Easy!

Mervyn Watling, Kent



During the build-up to a concert, ask your librarian to handle the sale of the tickets.  She is not only available every lunch time, but will also be able to keep any monies safe and documented, so you know what is what
Jonathan Chapman - Hessle, East Yorkshire



Establish a good relationship with your students, showa genuine interest and appreciation for them, and itwill be returned two-fold.  They won't perform or actaccordingly for someone they can't respect.
Laura Patschke - Thorndale, Texas


Look for sources of inspiration beyond yourself.Take the opportunity to network with other music specialists.Find out who the best,well respected practitioners are (ask your peris - they see a lot of good and bad) and take the trouble to watch them in action.

Amanda Jarvis - Harrow


Run a talent quest to promote your department. Cash in on the worldwide success of "Idol" by running your own school version. Run it in the school hall and charge a small fee for admission (50c). Students love watching other students perform. Select a small group of kids to help run the sound (they will gladly help with set-up).Promote it in the school notices, hold auditions and run it at lunchtime. Be sure to let your local music shop know you are running it (they may donate gift vouchers or prizes)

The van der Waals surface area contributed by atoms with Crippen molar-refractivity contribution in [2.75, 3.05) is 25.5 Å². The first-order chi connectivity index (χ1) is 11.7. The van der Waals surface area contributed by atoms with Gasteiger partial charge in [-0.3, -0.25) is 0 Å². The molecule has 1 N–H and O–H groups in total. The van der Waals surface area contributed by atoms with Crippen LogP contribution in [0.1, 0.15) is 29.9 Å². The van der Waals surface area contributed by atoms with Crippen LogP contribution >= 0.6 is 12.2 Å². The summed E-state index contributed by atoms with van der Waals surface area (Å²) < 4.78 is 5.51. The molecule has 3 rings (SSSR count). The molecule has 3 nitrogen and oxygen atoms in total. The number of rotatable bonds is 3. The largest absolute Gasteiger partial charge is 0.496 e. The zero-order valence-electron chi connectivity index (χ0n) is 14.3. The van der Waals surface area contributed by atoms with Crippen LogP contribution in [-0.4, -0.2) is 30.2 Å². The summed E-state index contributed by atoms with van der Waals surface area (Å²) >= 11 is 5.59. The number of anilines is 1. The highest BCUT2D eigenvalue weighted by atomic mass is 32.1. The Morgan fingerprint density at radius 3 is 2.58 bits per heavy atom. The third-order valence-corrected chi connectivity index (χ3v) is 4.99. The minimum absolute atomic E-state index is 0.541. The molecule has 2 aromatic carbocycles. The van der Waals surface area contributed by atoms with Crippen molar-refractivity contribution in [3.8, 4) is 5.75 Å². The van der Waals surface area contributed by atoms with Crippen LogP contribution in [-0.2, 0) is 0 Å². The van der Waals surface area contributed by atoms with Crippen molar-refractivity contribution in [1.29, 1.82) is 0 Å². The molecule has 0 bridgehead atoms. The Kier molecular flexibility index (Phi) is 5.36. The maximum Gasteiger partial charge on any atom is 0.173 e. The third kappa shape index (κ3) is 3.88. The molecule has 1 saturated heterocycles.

With a little adaptation (dressing up as one of the judges!) and creativity, you can turn the "Idol final" into a whole school activity with prizes for the winners and provide massive PR for your department (as well as a tidy profit)



Kyle Williams Wyong, NSW, Australia


Give students much positive praise. It encourages them to be more motivated and respect you more.

Linda Dixon - Umina, NSW AUSTRALIA



Make the classroom as colourful as possible and have a noticeboard in the room for anything weird and wonderful which is coming up at the opera house or local theatre. They keep their eyes posted for the changes.

Linda Dixon - Umina, NSW AUSTRALIA

 

Send your tips to me...

rob@mtrs.co.uk